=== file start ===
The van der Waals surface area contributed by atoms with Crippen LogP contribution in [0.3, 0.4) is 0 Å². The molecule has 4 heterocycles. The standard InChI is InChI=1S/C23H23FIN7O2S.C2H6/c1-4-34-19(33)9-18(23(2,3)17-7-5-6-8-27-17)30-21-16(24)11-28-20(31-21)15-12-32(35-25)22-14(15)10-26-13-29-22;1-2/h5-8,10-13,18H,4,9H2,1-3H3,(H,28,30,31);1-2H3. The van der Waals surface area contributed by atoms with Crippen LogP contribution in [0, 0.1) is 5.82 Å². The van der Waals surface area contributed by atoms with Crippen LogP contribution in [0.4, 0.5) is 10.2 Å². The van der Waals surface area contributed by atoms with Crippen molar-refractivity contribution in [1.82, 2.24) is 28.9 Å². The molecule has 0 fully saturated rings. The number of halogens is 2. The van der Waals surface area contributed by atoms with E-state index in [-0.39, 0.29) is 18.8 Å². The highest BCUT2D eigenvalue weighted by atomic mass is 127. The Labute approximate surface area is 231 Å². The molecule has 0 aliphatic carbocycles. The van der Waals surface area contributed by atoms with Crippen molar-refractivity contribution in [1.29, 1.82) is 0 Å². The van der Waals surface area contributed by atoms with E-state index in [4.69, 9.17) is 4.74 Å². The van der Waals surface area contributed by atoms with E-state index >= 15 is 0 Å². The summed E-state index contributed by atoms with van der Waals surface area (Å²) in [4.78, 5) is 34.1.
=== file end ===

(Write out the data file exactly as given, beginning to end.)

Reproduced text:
The van der Waals surface area contributed by atoms with Crippen LogP contribution in [0.3, 0.4) is 0 Å². The molecule has 4 heterocycles. The standard InChI is InChI=1S/C23H23FIN7O2S.C2H6/c1-4-34-19(33)9-18(23(2,3)17-7-5-6-8-27-17)30-21-16(24)11-28-20(31-21)15-12-32(35-25)22-14(15)10-26-13-29-22;1-2/h5-8,10-13,18H,4,9H2,1-3H3,(H,28,30,31);1-2H3. The van der Waals surface area contributed by atoms with Crippen LogP contribution in [0, 0.1) is 5.82 Å². The van der Waals surface area contributed by atoms with Crippen LogP contribution in [0.4, 0.5) is 10.2 Å². The van der Waals surface area contributed by atoms with Crippen molar-refractivity contribution in [1.82, 2.24) is 28.9 Å². The molecule has 0 fully saturated rings. The number of halogens is 2. The van der Waals surface area contributed by atoms with E-state index in [-0.39, 0.29) is 18.8 Å². The highest BCUT2D eigenvalue weighted by atomic mass is 127. The Labute approximate surface area is 231 Å². The molecule has 0 aliphatic carbocycles. The van der Waals surface area contributed by atoms with Crippen molar-refractivity contribution in [1.29, 1.82) is 0 Å². The van der Waals surface area contributed by atoms with E-state index in [4.69, 9.17) is 4.74 Å². The van der Waals surface area contributed by atoms with E-state index >= 15 is 0 Å². The summed E-state index contributed by atoms with van der Waals surface area (Å²) in [4.78, 5) is 34.1.